Last Updated: July 11, 2018
It’s a known fact that Old Airport Road Food Centre houses some pretty spectacular food stalls, with many slowly building a reputation over the years.
Roast Paradise, however, opened in August 2016 and has already established itself as one of the more popular stalls within a short span of two years. And let me tell you why – it’s because the Char Siew is simply to die for.
The stall is run by owners Randall and Kai, 28 and 31 respectively, who did not have any prior experience in the F&B industry before making the leap from their previous professions.
Seeing the stall now decorated with newspaper cutouts and screenshots of articles from reputable food blogs, the boys have clearly came a long way, and I was dying to sample the fruits of their labour.
To achieve their high standards, the pork strips undergo a meticulous three-hour process of cooking in a drum under charcoal. The strips are routinely basted with sauce to caramelise the skin.
Roast Paradise serves Kuala Lumpur-style Char Siew, which is much sweeter than its Singaporean counterpart. The stall, however, has moderated the sweetness to cater to our local palates.
We excitedly ordered two plates of 300g Char Siew ($15). I was informed that the meat served on the white plate was of a premium cut, though Randall generously prices them the same.
Randall then told me that reservations must be made beforehand for this cut, as the stock is very limited. My first thought was, “How is this even Char Siew?”.
The dish looked like a fusion of roast pork and Char Siew. The skin was gleaming from the long caramelisation process; I was salivating just by looking at it.
The ratio of fat to meat was nearly 1:1! You’d expect to find Char Siew of this standard exclusively at restaurants, and I couldn’t believe this was served in a hawker centre.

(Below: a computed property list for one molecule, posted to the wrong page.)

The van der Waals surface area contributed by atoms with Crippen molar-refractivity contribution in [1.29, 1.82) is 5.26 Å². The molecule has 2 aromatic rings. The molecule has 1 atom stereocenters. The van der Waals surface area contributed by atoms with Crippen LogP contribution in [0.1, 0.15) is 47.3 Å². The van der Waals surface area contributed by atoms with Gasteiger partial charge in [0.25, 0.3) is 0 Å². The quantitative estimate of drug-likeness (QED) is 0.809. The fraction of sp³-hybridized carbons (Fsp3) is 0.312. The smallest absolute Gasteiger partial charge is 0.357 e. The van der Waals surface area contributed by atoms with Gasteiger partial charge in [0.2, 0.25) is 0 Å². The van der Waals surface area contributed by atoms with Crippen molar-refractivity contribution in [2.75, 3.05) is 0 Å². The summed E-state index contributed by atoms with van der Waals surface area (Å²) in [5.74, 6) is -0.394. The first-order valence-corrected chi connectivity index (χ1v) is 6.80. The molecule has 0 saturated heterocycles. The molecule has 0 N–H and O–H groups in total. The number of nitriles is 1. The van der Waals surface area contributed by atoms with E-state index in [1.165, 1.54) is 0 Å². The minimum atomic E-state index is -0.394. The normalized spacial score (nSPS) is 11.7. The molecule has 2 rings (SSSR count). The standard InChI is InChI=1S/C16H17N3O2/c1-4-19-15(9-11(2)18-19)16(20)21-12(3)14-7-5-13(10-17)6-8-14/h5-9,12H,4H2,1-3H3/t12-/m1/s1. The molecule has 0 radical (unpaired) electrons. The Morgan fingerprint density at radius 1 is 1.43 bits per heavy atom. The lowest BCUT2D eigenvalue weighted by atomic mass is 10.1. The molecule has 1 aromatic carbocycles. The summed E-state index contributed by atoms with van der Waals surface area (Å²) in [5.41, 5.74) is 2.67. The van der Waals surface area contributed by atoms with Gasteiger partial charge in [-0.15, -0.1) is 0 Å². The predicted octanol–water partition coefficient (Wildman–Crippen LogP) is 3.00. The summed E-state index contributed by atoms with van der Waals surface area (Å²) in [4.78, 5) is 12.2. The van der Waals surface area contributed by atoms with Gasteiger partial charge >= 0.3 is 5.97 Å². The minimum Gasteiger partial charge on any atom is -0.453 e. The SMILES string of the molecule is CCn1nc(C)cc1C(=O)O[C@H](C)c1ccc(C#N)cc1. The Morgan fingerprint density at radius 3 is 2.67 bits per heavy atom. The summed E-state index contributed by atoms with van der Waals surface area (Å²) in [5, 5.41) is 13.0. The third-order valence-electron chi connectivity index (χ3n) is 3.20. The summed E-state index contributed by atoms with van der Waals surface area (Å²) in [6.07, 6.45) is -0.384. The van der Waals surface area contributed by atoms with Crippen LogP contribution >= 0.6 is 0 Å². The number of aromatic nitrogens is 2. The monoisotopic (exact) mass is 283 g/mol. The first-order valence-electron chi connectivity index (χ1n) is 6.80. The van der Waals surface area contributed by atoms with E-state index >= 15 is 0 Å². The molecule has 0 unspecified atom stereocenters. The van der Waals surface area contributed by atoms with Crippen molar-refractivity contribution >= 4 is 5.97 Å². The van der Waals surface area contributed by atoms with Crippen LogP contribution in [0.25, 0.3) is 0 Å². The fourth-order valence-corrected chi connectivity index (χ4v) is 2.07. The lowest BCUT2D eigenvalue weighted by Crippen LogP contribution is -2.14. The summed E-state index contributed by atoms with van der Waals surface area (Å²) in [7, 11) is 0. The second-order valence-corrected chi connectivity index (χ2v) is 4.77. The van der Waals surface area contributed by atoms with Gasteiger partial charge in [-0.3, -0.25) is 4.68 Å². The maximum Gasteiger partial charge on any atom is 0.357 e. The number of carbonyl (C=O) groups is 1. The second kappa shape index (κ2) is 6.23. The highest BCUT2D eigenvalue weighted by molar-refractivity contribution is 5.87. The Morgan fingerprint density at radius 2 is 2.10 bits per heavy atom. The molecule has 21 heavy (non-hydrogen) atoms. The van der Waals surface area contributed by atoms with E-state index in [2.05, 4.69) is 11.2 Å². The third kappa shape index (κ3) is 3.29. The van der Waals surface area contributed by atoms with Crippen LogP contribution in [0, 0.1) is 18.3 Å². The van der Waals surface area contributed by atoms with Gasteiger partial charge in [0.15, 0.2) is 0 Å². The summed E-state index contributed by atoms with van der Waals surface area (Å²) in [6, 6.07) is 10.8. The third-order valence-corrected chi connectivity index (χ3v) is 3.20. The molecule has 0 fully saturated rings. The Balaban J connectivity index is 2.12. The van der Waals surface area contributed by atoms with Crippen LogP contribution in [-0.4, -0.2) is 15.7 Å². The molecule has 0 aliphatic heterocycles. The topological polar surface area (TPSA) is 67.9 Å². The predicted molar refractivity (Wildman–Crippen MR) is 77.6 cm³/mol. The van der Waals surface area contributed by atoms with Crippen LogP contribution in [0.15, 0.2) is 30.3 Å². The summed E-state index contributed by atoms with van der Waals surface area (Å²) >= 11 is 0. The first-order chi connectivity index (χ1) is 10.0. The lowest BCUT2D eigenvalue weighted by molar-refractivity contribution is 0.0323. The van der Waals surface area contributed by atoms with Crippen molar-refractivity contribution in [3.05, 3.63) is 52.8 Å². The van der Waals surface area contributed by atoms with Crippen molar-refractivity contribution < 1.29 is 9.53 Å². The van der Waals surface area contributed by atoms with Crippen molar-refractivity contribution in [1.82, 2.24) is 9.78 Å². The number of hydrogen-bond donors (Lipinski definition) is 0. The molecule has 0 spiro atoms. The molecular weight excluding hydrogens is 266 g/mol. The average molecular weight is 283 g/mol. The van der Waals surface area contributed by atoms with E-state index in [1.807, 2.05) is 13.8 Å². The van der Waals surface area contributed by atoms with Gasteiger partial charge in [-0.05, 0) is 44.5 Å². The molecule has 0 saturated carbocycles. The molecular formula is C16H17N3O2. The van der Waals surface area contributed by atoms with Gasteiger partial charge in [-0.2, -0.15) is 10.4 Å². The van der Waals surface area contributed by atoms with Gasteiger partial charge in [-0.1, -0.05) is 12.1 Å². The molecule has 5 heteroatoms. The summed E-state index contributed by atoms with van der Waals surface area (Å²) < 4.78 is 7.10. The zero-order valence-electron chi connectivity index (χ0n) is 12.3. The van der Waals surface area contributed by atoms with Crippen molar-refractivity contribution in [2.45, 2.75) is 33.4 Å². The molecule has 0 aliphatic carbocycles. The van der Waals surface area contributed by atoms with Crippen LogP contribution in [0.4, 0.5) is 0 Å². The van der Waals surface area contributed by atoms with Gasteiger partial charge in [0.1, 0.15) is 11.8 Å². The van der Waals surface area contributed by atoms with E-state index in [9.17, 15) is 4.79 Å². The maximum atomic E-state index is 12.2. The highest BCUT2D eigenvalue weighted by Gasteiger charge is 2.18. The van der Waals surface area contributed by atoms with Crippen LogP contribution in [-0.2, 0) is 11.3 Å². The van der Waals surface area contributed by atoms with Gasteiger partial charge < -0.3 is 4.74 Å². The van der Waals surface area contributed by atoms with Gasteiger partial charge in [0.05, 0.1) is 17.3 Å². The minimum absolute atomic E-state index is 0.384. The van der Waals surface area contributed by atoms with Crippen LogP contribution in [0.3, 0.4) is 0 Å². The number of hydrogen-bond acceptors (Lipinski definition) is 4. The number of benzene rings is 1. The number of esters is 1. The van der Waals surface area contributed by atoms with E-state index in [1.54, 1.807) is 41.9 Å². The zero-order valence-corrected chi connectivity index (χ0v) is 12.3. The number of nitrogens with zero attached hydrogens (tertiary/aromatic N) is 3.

The meat was an absolute flavour bomb; the combination of the crispy skin, fat and meat was melt-in-your-mouth.
Dipping the meat into the accompanying Char Siew Sauce was some next-level goodness. The sauce was sweet with a tinge of savoury, accentuating the barbecue flavours of the Char Siew.
This dish was undoubtedly sinful but I’d gladly put on a couple of kilos if it meant that I could eat this every other day.
After we wiped the plate clean of even the tiniest morsel of meat, we were rather curious to try the other 300g Char Siew ($15) which was of a leaner cut. The skin definitely looked crustier and more charred.
To my surprise, the meat still had so much flavour even without the layer of fat. It was juicy and tender, with a prominent smokey fragrance.
As with all hearty and oily dishes, too much of a good thing is sometimes a bad thing, so just one plate of this sinfully delicious dish would have been enough.
But of course, it’s our duty to suss out as much of the menu, so we also ordered the Char Siew Rice ($4) to try. I was delighted to see that it was reasonably portioned for the price.
Unfortunately, the rice didn’t quite measure up to the Char Siew, and was rather hard and dry. Although the rice was still fragrant, I would have liked it more if it was slightly less oily and fluffier.
The Char Siew made at Roast Paradise is as good as they come. You simply must try the premium cut (it’s like the holy grail of Char Siew) and I for one, am certain that I’ll be a frequent patron of the stall.
There is also a second outlet in Ang Mo Kio so head there if it’s more convenient! Heavenly roasted pork awaits.
Expected damage: $4 – $15 per pax